6 Note the url of the image on-line. I put mine on my andrewx.com site so the address is something like http://andrewx.com/leaves5.jpg which is quite simple but you may have to go to the web site and right click on the image to get its url, then copy that to the clipboard.
7 From your Blogger Dashboard, go to settings and in the Template tab click Edit HTML.
8 Even I find some of the code pretty impenetrable but somewhere in there will be the instructions for where the page is to get its header. In one of my web logs it looks like this:
#header {
background:url("http://andrewx.com/butterfly5.jpg") no-repeat left bottom;
padding:0 15px 8px;
9 Well, it looked a bit different becuase it had a different url in the brackets! You'll get the idea, though - that url is what you should paste or type in (don't put any extra spaces or pubctuation).
10 Save the changes and see if it's worked.

I hope it did. I haven't got round to changing the header on this blog, which uses a different screen wide layout. It may be that some extra instructions will be necessary which I'll publish if I ever get time to try this one.

10 February 2007

Radios, clocks and counters

OK so this is not one of those essential features but while I was trying to find the illustrations for the IE7 article I came across some excellent little things. First there's the radio. This comes from labpixies and can easily be added to your web log, Pageflakes site or almost any other site for that matter.

Just copy the few lines of code from the labpixies site, go to your Blogger dashboard and click on settings. Add an element and choose a HTML/Javascript panel. Paste the code into the box. That's it. The radio should appear. Click on the little curly arrow for settings which takes you to the list of radio stations and set your own choice for each of the five knobs.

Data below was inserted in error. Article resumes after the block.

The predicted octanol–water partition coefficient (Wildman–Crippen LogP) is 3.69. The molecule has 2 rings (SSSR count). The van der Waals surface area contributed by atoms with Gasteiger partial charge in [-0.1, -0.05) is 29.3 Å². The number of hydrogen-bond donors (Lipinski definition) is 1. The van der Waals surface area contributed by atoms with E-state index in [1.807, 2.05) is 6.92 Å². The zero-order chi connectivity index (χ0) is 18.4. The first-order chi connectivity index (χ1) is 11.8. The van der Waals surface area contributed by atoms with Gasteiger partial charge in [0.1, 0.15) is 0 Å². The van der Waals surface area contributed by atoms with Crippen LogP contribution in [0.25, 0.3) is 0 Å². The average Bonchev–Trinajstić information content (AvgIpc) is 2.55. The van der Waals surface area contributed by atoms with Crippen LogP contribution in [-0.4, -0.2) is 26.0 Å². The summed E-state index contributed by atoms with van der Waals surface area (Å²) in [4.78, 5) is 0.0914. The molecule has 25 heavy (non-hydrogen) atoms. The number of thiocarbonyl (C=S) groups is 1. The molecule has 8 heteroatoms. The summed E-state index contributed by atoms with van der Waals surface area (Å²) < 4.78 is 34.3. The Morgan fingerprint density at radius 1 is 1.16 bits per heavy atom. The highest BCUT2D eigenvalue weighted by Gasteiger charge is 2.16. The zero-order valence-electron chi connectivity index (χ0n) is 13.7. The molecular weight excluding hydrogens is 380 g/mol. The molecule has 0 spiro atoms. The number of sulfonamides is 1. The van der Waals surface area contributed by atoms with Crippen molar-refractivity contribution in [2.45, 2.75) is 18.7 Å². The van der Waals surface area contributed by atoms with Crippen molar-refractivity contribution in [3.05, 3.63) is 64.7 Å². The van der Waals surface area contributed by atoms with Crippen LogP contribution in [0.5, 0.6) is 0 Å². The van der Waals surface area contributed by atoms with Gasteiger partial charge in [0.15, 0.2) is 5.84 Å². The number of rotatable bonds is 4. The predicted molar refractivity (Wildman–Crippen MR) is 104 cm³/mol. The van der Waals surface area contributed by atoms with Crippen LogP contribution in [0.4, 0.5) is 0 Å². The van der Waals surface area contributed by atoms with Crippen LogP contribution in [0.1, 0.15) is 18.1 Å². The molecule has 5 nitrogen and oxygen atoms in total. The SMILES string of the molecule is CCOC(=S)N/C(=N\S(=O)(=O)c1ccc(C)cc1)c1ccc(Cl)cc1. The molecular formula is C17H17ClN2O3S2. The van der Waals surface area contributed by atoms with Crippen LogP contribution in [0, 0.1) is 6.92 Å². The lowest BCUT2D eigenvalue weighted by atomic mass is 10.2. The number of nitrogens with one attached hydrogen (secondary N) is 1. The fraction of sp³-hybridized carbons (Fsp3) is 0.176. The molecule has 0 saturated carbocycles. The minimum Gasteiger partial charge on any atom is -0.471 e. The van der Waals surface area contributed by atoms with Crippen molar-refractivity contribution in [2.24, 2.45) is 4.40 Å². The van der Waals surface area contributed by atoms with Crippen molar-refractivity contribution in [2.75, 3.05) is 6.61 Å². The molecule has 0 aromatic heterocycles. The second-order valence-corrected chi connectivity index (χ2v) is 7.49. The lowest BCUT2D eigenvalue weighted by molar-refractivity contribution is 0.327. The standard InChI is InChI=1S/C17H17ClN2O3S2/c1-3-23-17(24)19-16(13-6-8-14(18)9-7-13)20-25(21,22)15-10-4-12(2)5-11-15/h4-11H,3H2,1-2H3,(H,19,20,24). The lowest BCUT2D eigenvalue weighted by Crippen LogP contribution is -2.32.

Have to say I feel quite good about being the one who added Radio London to their list tonight! My No. 1 station, of course, but if you want Cricket reports from India you can probably get them too.

The clock's been around for a while on several of my sites and web logs. That's from clocklink.com where there's a range to choose from. Again, choose your clock, set the time zone and copy the code. Use another HTML/Javascript panel and paste it in.

Last one's a hit counter. These are more than just the vanity meters and can be a useful guide to things like what browsers or screen resolution visitors have which can influence the way you display site pages. And if you find that all your visitors are coming from Chnia then they might appreciate a welcome message in their language. I'll explain how to do that in another post! There are lots of hit counters out there but I find sitemeter one of the simplest and the free version comes with plenty of stats for my purposes. You need to register on the site but that's pretty harmless if you can avoid ticking any newsletter boxes. Then choose a style, background, font colour etc. You don't need to wait for the activation e-mail - that is just to enable you to manage the counter later for which you'll need the user ID and password they send - you may as well get the code while you're there and paste it into another box like the ones above. Do remember to select the option that doesn't count repeat visits from your own computer.

For those of you who can do 'proper' sites then the code just goes into an appropriate section of your page where you want the display to appear. Most editors will enable you to get at the code to do this and you'll probably know all about this so I won't go on any more. This was mainly for those who would like to personalise their web logs. Google have really opened their templates up but some bits are still not as obvious as they could be.